Lucien’s Review: Maggie

MaggieWhen I heard that Arnold Schwarzenegger was taking on a dramatic role, I thought that the man had finally gone off the deep end.  I mean, how can a man who is famous for his action roles possibly make this work?  The reviews I saw when it came out were not nice.  But, finally, I decided to sit down and actually see this film for myself.  And, I want to tell you all about something that I hate in movies – when one element works REALLY well, and the other element hopelessly sucks.  This is important, because when I say that I like this movie, it comes with a caveat.  A major caveat.

The plot goes that Arnold is a man who is looking for his daughter (played by Abigail Breslin).  She ran away, and he wants to find her.  And he does.  She’s in a hospital, after being attacked by a person who is infected with this film’s version of the zombie virus.  That’s right, we have a zombie movie.  But unlike other films, this one keeps the particulars about this pretty vague.  It hints that this infection might have originally started with crops.  Hence why it became so widespread.  Very The Last of Us.  Keep that comparison in mind.  It’s useful.  The daughter is infected, and it is only a matter of time until she turns.  Now we get to see how far Arnold will go to keep his child safe.

I know, another zombie movie.  Trust me, I get if you are rolling your eyes.  I’m right there with you in saying that it’s overdone.  But at least this time, the zombies aren’t the focus.  In fact, the film goes out of its way to make it so that they don’t have to focus on the undead aspect.  The story is of Maggie and her slow degradation from human to undead.  This is a human story, with the infection just being a catalyst to tell it.  The focus is on the human element.  And let me tell you, that’s where this film is at its best.

Had I heard that Arnold Schwarzenegger was going to be doing well in a dramatic role, I’d have thought you were crazy.  This man really is one of the greatest success stories in history.  He comes to the US to become a bodybuilder.  He decides one day – I’m going to become an actor.  It sounds crazy, what with that insane heavy accent and the gap in his teeth.  But nope!  He does it.  Then he decides – I’m going to marry a Kennedy.  It sounds crazy, since they are pretty much American royalty.  But he does it.  The he decides – I’m going to become the governor of California.  It sounds crazy, since he isn’t an American-born citizen and how much political experience does he have?  But he does it.  Now, in his twilight years, he has decided that he is going to do dramatic roles.  It sounds crazy, since how can you take a man with that accent seriously?  But wouldn’t you know it, he’s fucking done it.  Unreal.  What can’t this guy do?  Oh, right, repair a vehicle.  The scene with him working on the truck starts out laughably bad, since it’s clear he has NO idea what he’s doing.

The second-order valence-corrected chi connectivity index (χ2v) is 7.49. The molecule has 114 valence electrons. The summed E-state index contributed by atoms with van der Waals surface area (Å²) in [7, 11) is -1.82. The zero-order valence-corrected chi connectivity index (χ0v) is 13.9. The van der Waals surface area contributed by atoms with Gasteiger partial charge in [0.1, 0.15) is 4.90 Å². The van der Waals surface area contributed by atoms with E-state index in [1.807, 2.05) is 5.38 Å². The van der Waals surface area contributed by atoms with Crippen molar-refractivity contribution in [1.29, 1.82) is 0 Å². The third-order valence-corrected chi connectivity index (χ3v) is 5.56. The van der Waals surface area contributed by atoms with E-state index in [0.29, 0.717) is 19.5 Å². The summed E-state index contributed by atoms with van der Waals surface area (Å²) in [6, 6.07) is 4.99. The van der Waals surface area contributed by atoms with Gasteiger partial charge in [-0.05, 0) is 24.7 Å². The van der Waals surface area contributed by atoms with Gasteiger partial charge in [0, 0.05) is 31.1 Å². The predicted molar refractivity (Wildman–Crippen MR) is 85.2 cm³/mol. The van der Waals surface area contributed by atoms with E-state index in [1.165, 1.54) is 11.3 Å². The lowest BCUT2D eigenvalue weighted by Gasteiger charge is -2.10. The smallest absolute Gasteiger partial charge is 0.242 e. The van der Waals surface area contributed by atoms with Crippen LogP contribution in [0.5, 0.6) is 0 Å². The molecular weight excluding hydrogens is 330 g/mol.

Abigail Breslin also does very well with the role.  With how little dialogue there is, she sells the fact that she is facing her mortality, and it’s coming soon.  She’s deteriorating quickly, and the fact is that she’s going to become a monster very soon, if she doesn’t do something.  The scenes with her are really good.  Something about how this film looks at the progression of the disease makes her character’s growth pretty heartbreaking to watch.

Something worth mentioning is that this film handles the tense scenes really well.  There were some moments that I was biting on my hand, it was so intense.  This film doesn’t shy away from the scary shit, and it’s better for it.

Which brings me to the bad part – the cinematography.  This film is not shot well.  Every single shot is handheld.  But not the good kind.  Not like Stephen Spielberg.  This is like someone who can’t hold the camera still.  And during the times when there is fast pace, it becomes so bad that it’s on the level of shaky-cam.  Plus, it’s so narrow.  Watching this movie reminds me of The Evil Within, and how that game could have been a lot better by widening the lens a little.  Or by using a tripod.  Or by stepping back a pace or two.  The cinematography is so bad that it is seriously detracting.  I can’t stand it sometimes.

Also, remember what I said about how much it’s like The Last of Us, well it REALLY is.  Arnold technically isn’t her father.  He made a promise that he would look after her.  The girl is bitten in the arm.  There are moral dilemmas about the nature of infection.  I won’t call this a rip-off, because it doesn’t play out as well as that, but the inspiration for this film is pretty clear.

As far as zombie movies go, this is probably one of the best that’s ever been made.  It’s a human story, and a tragic one at that.  If you’re looking for a happy movie, you won’t find it here.  But if you want a human story that will bum you out and shows that the Governator is a damn good dramatic actor, you will find something to like.  Here’s hoping he can land a role that is shot better than this for his next foray into drama.

Final Verdict
7 out of 10

Peace out,

Maverick

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